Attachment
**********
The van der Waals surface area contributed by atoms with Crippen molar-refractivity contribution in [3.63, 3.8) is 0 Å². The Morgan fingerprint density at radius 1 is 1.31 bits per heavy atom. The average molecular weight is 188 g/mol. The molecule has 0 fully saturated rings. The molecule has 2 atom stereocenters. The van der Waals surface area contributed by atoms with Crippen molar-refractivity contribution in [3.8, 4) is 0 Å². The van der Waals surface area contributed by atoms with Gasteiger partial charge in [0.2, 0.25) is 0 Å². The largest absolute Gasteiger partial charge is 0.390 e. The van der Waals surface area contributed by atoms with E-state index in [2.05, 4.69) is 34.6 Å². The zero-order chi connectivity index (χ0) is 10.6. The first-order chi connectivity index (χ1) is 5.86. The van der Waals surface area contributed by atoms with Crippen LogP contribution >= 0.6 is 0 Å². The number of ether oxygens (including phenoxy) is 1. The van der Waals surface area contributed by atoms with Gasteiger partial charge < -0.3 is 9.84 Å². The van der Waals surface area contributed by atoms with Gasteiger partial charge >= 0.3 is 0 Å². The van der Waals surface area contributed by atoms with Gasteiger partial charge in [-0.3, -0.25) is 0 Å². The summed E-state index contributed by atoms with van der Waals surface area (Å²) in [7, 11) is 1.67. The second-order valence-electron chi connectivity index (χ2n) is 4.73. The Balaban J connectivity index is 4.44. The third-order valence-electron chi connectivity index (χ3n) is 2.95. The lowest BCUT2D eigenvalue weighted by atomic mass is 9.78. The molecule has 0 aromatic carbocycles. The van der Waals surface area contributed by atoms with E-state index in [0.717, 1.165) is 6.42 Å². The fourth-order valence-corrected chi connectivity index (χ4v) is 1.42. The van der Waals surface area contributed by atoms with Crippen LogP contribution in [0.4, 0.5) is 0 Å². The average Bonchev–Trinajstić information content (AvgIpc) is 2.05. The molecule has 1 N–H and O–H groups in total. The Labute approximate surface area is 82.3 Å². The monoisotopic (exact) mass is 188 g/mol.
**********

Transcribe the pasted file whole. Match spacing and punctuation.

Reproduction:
The van der Waals surface area contributed by atoms with Crippen molar-refractivity contribution in [3.63, 3.8) is 0 Å². The Morgan fingerprint density at radius 1 is 1.31 bits per heavy atom. The average molecular weight is 188 g/mol. The molecule has 0 fully saturated rings. The molecule has 2 atom stereocenters. The van der Waals surface area contributed by atoms with Crippen molar-refractivity contribution in [3.8, 4) is 0 Å². The van der Waals surface area contributed by atoms with Gasteiger partial charge in [0.2, 0.25) is 0 Å². The largest absolute Gasteiger partial charge is 0.390 e. The van der Waals surface area contributed by atoms with E-state index in [2.05, 4.69) is 34.6 Å². The zero-order chi connectivity index (χ0) is 10.6. The first-order chi connectivity index (χ1) is 5.86. The van der Waals surface area contributed by atoms with Crippen LogP contribution >= 0.6 is 0 Å². The number of ether oxygens (including phenoxy) is 1. The van der Waals surface area contributed by atoms with Gasteiger partial charge < -0.3 is 9.84 Å². The van der Waals surface area contributed by atoms with Gasteiger partial charge >= 0.3 is 0 Å². The van der Waals surface area contributed by atoms with Gasteiger partial charge in [-0.3, -0.25) is 0 Å². The summed E-state index contributed by atoms with van der Waals surface area (Å²) in [7, 11) is 1.67. The second-order valence-electron chi connectivity index (χ2n) is 4.73. The Balaban J connectivity index is 4.44. The third-order valence-electron chi connectivity index (χ3n) is 2.95. The lowest BCUT2D eigenvalue weighted by atomic mass is 9.78. The molecule has 0 aromatic carbocycles. The van der Waals surface area contributed by atoms with E-state index in [0.717, 1.165) is 6.42 Å². The fourth-order valence-corrected chi connectivity index (χ4v) is 1.42. The van der Waals surface area contributed by atoms with Crippen LogP contribution in [0.4, 0.5) is 0 Å². The average Bonchev–Trinajstić information content (AvgIpc) is 2.05. The molecule has 1 N–H and O–H groups in total. The Labute approximate surface area is 82.3 Å². The monoisotopic (exact) mass is 188 g/mol.